Publication number Priority date Publication date Assignee Title
US2520291A (en) * 1948-09-27 1950-08-29 Wall Mfg Company Inc Unloading truck
US2564020A (en) * 1950-02-13 1951-08-14 William F Mengel Vehicle for hauling and dispensing material
US2572099A (en) * 1949-09-27 1951-10-23 Calvin A Bateman Grain trailer
US2573193A (en) * 1948-02-11 1951-10-30 Goldsberry Francis Mern Bulk tank truck with conveyer unloader
US2589988A (en) * 1947-10-02 1952-03-18 Thomas Wright Co Inc Coal delivery truck and depositing conveyer
US2591556A (en) * 1949-03-25 1952-04-01 Knutson Reuben Automatic vehicle unloader
US2636628A (en) * 1950-10-07 1953-04-28 Prang Harold Detachable unloader
US2661104A (en) * 1948-05-17 1953-12-01 Harold C Sego Grain bed for vehicles
US2668629A (en) * 1951-01-02 1954-02-09 Eben D Dahlman Material handling and unloading device for vehicles
US2743026A (en) * 1954-07-19 1956-04-24 Ralph J Edwards Automatic discharge control for truck bodies
US2754983A (en) * 1952-02-29 1956-07-17 Dahlman Mfg Company Material handling and self-unloading vehicle
US2800237A (en) * 1954-05-06 1957-07-23 Kutscha Alois Self-loading and unloading refuse vehicle body
US2824660A (en) * 1954-08-30 1958-02-25 Earl H Ensinger Portable materials handling apparatus
US2834487A (en) * 1955-07-11 1958-05-13 Roy C Gaddis Folding elevator for vehicles
US2920774A (en) * 1955-03-14 1960-01-12 Arthur A Hurt Fertilizer spreading machine
US2946597A (en) * 1957-09-18 1960-07-26 Merle W Simonsen Fertilizer mixer and spreader with partitioned container
US3278056A (en) * 1963-11-12 1966-10-11 Harlan L Beucler Conveyor truck-trailer
US3312329A (en) * 1964-03-24 1967-04-04 Marshall F Hokana Conveyor feeder system
US3917084A (en) * 1973-04-18 1975-11-04 Cmi Corp Combination bottom dump and rear discharge trailer
WO1987004671A1 (en) * 1986-02-03 1987-08-13 Steven Riggin Two trailer combination to haul combine headers and grain
US6447238B1 (en) * 1998-03-04 2002-09-10 Pete Brown Truck trailer with movable tailgate assembly
US20090010743A1 (en) * 2007-07-02 2009-01-08 Wilz Wolfgang G Trailer adapted for use with a stone slinger
US20100040446A1 (en) * 2008-08-15 2010-02-18 Usc, Llc Bulk seed handling system
US20160208443A1 (en) * 2013-09-02 2016-07-21 Sersa Maschineller Gleisbau Ag Material transport carriage

Cited By (26)

* Cited by examiner, † Cited by third party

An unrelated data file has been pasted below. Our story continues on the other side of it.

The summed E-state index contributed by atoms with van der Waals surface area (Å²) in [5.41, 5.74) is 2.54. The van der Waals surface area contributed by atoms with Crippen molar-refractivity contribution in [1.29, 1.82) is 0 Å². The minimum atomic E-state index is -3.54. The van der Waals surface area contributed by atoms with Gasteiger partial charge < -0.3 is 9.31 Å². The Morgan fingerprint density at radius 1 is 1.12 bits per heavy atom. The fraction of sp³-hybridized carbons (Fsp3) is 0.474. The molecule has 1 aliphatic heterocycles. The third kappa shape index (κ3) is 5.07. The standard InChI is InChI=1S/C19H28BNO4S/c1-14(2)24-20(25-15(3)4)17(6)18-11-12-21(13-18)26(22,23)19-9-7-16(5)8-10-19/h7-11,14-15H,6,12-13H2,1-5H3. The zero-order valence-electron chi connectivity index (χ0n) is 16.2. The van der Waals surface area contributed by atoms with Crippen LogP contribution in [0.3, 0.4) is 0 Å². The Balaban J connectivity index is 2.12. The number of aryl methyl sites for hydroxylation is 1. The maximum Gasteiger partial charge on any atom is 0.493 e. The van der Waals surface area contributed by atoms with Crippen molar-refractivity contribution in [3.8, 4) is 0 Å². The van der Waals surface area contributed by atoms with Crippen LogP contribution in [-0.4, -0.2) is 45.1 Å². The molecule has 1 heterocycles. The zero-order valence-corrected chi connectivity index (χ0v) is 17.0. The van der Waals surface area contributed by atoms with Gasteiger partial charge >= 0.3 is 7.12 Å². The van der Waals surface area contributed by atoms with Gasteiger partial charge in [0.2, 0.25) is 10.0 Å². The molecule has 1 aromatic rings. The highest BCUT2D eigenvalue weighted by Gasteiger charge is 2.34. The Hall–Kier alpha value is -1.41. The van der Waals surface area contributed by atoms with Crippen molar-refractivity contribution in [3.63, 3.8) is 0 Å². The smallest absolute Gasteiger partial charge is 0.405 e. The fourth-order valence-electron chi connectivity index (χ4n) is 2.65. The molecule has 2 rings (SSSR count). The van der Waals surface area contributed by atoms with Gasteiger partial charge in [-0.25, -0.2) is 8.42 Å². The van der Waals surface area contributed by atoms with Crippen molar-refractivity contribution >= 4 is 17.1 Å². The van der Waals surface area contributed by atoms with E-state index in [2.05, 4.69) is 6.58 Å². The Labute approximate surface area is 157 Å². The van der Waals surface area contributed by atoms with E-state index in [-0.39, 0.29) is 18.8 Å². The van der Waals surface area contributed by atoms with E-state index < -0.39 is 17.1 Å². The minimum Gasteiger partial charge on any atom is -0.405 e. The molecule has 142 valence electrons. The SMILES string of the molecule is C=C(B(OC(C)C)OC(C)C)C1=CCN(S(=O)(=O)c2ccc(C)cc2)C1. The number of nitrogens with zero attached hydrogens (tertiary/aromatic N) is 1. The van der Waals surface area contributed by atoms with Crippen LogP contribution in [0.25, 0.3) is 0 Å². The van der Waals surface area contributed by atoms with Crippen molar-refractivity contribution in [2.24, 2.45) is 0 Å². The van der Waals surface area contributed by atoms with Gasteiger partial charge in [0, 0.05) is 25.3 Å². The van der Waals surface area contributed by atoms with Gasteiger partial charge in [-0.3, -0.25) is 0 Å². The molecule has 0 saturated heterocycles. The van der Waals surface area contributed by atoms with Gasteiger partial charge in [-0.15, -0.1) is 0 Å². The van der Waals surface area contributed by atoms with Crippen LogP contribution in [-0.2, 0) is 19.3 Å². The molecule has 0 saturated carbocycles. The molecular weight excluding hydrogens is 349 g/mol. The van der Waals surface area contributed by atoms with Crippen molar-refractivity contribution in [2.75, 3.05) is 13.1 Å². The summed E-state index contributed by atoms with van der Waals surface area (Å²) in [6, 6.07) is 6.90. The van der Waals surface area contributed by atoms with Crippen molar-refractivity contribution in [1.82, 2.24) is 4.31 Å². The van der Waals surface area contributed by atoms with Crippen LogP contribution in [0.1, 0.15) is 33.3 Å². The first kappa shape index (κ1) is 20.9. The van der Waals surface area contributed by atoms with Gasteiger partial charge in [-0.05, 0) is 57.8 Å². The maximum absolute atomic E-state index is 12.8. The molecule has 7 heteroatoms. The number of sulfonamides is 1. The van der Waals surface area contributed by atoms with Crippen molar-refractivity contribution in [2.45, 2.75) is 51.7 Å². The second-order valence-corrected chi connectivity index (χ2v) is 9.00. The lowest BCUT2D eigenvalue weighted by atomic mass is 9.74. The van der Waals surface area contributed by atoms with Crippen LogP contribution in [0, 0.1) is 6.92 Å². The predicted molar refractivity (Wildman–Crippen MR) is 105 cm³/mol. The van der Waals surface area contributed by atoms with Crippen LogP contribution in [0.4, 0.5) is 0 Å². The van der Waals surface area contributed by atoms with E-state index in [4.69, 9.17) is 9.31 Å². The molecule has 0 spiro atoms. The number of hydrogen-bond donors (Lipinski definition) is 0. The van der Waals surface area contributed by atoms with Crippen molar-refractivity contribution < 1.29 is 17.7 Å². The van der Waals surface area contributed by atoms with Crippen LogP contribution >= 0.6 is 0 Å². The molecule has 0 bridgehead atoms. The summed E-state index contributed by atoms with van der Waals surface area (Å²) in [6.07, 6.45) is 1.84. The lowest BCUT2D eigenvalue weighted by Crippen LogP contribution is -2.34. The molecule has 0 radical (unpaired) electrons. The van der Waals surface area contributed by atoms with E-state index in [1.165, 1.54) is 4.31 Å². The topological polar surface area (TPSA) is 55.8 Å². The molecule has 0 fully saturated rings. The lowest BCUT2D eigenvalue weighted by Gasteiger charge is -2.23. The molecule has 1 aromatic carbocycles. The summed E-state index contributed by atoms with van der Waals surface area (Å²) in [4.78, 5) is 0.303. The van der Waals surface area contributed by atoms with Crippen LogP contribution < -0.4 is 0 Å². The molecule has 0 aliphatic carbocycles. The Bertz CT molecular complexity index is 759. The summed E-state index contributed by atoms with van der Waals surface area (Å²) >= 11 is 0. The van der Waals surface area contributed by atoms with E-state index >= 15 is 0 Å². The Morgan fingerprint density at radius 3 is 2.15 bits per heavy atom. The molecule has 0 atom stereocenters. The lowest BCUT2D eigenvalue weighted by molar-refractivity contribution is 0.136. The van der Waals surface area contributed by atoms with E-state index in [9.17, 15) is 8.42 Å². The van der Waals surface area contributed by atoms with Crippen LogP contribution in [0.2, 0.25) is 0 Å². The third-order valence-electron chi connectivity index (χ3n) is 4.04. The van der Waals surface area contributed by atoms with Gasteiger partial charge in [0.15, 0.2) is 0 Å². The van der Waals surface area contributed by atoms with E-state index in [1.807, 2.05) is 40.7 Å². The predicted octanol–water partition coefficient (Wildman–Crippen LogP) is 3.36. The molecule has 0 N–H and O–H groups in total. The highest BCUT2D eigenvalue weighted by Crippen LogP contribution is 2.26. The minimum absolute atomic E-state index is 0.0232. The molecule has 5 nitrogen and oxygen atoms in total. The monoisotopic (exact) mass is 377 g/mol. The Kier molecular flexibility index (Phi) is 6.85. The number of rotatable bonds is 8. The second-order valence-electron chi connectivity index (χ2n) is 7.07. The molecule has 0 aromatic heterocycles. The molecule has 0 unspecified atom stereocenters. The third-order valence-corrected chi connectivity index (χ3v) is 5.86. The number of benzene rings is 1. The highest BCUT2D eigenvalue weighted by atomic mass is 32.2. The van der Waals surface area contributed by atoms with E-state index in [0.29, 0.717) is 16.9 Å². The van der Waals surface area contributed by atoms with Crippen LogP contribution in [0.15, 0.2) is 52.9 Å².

Publication number Priority date Publication date Assignee Title
US2589988A (en) * 1947-10-02 1952-03-18 Thomas Wright Co Inc Coal delivery truck and depositing conveyer
US2573193A (en) * 1948-02-11 1951-10-30 Goldsberry Francis Mern Bulk tank truck with conveyer unloader
US2661104A (en) * 1948-05-17 1953-12-01 Harold C Sego Grain bed for vehicles
US2520291A (en) * 1948-09-27 1950-08-29 Wall Mfg Company Inc Unloading truck
US2591556A (en) * 1949-03-25 1952-04-01 Knutson Reuben Automatic vehicle unloader
US2572099A (en) * 1949-09-27 1951-10-23 Calvin A Bateman Grain trailer
US2564020A (en) * 1950-02-13 1951-08-14 William F Mengel Vehicle for hauling and dispensing material
US2636628A (en) * 1950-10-07 1953-04-28 Prang Harold Detachable unloader
US2668629A (en) * 1951-01-02 1954-02-09 Eben D Dahlman Material handling and unloading device for vehicles
US2754983A (en) * 1952-02-29 1956-07-17 Dahlman Mfg Company Material handling and self-unloading vehicle
US2800237A (en) * 1954-05-06 1957-07-23 Kutscha Alois Self-loading and unloading refuse vehicle body
US2743026A (en) * 1954-07-19 1956-04-24 Ralph J Edwards Automatic discharge control for truck bodies
US2824660A (en) * 1954-08-30 1958-02-25 Earl H Ensinger Portable materials handling apparatus
US2920774A (en) * 1955-03-14 1960-01-12 Arthur A Hurt Fertilizer spreading machine
US2834487A (en) * 1955-07-11 1958-05-13 Roy C Gaddis Folding elevator for vehicles
US2946597A (en) * 1957-09-18 1960-07-26 Merle W Simonsen Fertilizer mixer and spreader with partitioned container
US3278056A (en) * 1963-11-12 1966-10-11 Harlan L Beucler Conveyor truck-trailer
US3312329A (en) * 1964-03-24 1967-04-04 Marshall F Hokana Conveyor feeder system
US3917084A (en) * 1973-04-18 1975-11-04 Cmi Corp Combination bottom dump and rear discharge trailer
WO1987004671A1 (en) * 1986-02-03 1987-08-13 Steven Riggin Two trailer combination to haul combine headers and grain
US6447238B1 (en) * 1998-03-04 2002-09-10 Pete Brown Truck trailer with movable tailgate assembly
US20090010743A1 (en) * 2007-07-02 2009-01-08 Wilz Wolfgang G Trailer adapted for use with a stone slinger
US20100040446A1 (en) * 2008-08-15 2010-02-18 Usc, Llc Bulk seed handling system
US8573917B2 (en) * 2008-08-15 2013-11-05 Usc, L.L.C. Bulk seed handling system
US20160208443A1 (en) * 2013-09-02 2016-07-21 Sersa Maschineller Gleisbau Ag Material transport carriage
US9702093B2 (en) * 2013-09-02 2017-07-11 Sersa Maschineller Gleisbau Ag Material transport carriage

Similar Documents

Publication Publication Date Title
US2599991A (en) Hydraulic hoist
US3863783A (en) Distributing conveyor system for a rotary concrete mixing or other truck
US7172137B2 (en) Material spreader and method for using same
US2636198A (en) Portable brushing machine for washing vehicles
US2883076A (en) Material handling system
US3717263A (en) Apparatus for loading bagged mail from a loading dock into a highway vehicle
US2528917A (en) Portable conveyer for grain and other materials
US2408862A (en) Vehicle bed unloading device
US2926797A (en) Means for transferring shipping containers
US2997967A (en) Openable roof for railway car
US2771203A (en) Vehicle with self-unloading mechanism
US2462588A (en) Grain blower drive mechanism
US2609115A (en) Self-unloading conveyer body
US2580306A (en) Silo unloader
US2261160A (en) Mining apparatus
US1704841A (en) Loading attachment for trucks
US1979945A (en) Manure loader and spreader
US2885209A (en) Tiltable manure spreader with liquid retaining bottom
US2327879A (en) Street sweeper
US2002993A (en) Refuse-collection device
US1959735A (en) Conveyer
US2360282A (en) Loading machine
US2057403A (en) Loading and unloading machine
US2601163A (en) Dumping device
US2320196A (en) Tunneling machine